10. The Dreamers
The film by Bernardo Bertolucci opens in 1968 Paris as the police and cinephiles clash over the ouster of Henri Langlois, the founder of Cinemathique Francais – a revolt that shook the government. There are demonstrations and rioting on the streets, but oblivious to all this, incestuous twins Theo and Isabelle, played by Louis Garrel and Eva Green, decide to stay indoors to explore their bodies and their knowledge of cinema, accompanied by an American friend Matthew, played by Michael Pitt.
The threesome play a game where two of them re-enact a scene from a movie while the third guesses the answer – the loser is given a punishment where he has to indulge in a sexual act. The charade is an escape for the three as they try to shut out the chaos of the world outside with sex, aided by their love of cinema.
Bertolucci shows us that the world these three attempts to create is actually a microcosm of the larger picture of the times. He reasserts the idea that sex and cinema cannot change the world, as the people who run it are guided by their lust for money and power instead of art.
9. Breaking the Waves
Breaking the Waves, written and directed by maverick Danish filmmaker Lars Von Trier won the Grand Prix at the 1996 Cannes Film Festival. It tells the story of Bess (Emily Watson) – a childlike and naïve woman belonging to a strict sect who sacrifices her dignity to save the man she loves.
Set in a remote Scottish village in the 70’s, the drama begins when Bess marries Jan (Stellan Skarsgard), much to the vexation of her close knit, religious community. After the marriage, Jan is critically injured in an accident and becomes paralyzed from the neck down.
Then one day, he tells her to find a man and sleep with him, and to narrate to Jan about the experience. She doesn’t like what he wants her to indulge in but goes ahead anyway for his sake, for the simple reason that she is a deeply religious woman who firmly believes that her sacrifice can save her man. She does what she thinks is right in her eyes and in the eyes of her God. Without doubt, the film is one of the best gems from Trier’s controversial and impactful oeuvre.
8. Lust, Caution
This WWII espionage thriller is based on a short story by Chinese writer Eileen Chang. Though when it comes to the screen, it is to Ang Lee’s credit that he developed it amazingly well, weaving a 158 minute engrossing saga of espionage, lust, deceit, humiliation and love.
The film takes off in Hong Kong in 1942 with four ladies playing a fierce looking game of mah-jongg hosted by Yee (Tony Leung) and his wife(Joan Chen), while an unspoken dialogue hint at an affair between Yee and the youngest player, Mak Tai Tai (Tang Wei).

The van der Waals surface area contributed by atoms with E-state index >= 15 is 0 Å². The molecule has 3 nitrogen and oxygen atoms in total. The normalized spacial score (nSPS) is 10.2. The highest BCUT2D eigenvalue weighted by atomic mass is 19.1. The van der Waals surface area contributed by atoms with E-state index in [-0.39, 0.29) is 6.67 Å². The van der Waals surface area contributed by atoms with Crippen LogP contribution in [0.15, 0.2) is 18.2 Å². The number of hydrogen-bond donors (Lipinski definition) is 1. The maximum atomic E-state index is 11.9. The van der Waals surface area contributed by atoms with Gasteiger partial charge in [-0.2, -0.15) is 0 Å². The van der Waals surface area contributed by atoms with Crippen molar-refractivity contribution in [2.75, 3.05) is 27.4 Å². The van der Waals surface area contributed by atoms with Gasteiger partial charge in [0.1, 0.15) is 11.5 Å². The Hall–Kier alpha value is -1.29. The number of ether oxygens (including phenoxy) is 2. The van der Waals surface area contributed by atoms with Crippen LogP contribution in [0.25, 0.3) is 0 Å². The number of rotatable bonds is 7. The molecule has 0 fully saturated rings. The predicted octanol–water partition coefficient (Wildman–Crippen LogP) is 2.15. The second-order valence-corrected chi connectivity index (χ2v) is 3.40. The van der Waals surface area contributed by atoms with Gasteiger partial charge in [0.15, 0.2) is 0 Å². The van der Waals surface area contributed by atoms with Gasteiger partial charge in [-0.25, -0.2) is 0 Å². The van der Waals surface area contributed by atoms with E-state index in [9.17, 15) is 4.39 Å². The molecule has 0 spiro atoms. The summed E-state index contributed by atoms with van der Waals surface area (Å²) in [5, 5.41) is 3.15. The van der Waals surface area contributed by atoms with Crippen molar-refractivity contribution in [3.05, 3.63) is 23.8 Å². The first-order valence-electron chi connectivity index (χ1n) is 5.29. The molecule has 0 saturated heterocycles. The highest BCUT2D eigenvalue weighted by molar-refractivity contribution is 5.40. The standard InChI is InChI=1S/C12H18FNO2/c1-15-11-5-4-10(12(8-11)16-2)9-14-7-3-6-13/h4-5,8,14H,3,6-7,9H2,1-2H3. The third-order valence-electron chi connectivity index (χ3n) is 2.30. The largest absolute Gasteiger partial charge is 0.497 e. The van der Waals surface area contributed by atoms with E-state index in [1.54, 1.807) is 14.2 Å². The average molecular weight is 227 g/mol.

This masterful scene is followed by a flashback to 1938 when Mak Tai Tai in the guise of a student, Wong Chia Chi, is conscripted by the leader of a rebel group to seduce and kill Yee, a conspirator with the occupying Japanese army.
This conventional war drama plays out exceedingly well as both sides converge with brutal tactics while Yee and Wong embark on a sadomasochistic love affair. The sex scenes in the film are lengthy and explicit – so much so that this beautiful film could have been aptly titled – Caution, Lust.
7. The Piano
Jane Campion is a director who shows us the world through the eyes of a woman – and that can be refreshing as most of our films come from a male perspective. Jane won the prestigious Palme d’Or in 1993 for The Piano – the only woman to have done so. And decades later, she’s still the only woman to have bagged the coveted award
. A gorgeous, gothic romance, The Piano is a love story between a mute woman named Ada McGrath played by Holly Hunter, and her Piano. The film starts as Ada travels from Scotland to New Zealand to be with her new husband Alisdair Stewart played by Sam Neill. Later George Baines (Harvey Keitel) falls in love with her and bargains with Stewart to buy the piano, once he realizes that the only way he can be close to her is by procuring the piano.
Michael Nyman’s rapturous compositions, close-ups and lyrical camera movements create a beautiful, sensory world that perfectly complements the sentiments and moral requirements of the story. The other thing that deserves mention is the costume designing which has evoked the look and feel of the bygone era very well.
6. In the Mood for Love
The subject matter of the film called for a visually poignant treatment and an equally evocative tune that would set the tone for the unrequited love and the unspoken pining of the lovers. And director Wong Kar Wai does this in abundance – In the Mood for Love is a breathtakingly gorgeous poem on celluloid.
The colours and the shadows play hide and seek just like the underlying feelings of the lovers – in this case, a couple who live next door to each other – married to two other people who are into a clandestine, extramarital affair.
No words can express the feeling Wong’s visual rendition together with Shigeru Umebayashi’s theme music evokes – slow and soulful, gently caressing and soothing the melancholy of the two lovers caught in an emotional quagmire – the pining is so graceful that it tugs oh so subtly at the heartstrings. It induces love and yearning, gently complementing the languid pace of the images to mesmerize viewers.
5. Sex, lies and videotape
Sex, lies and videotape took place in Baton Rouge, LA and came with a startling subject matter in the year 1989 – adultery, voyeurism, masturbation – all of this in a very seductive package. Director Steven Soderbergh, then a mere 29 years old, wrote the screenplay only in a week’s time – an unbelievable feat.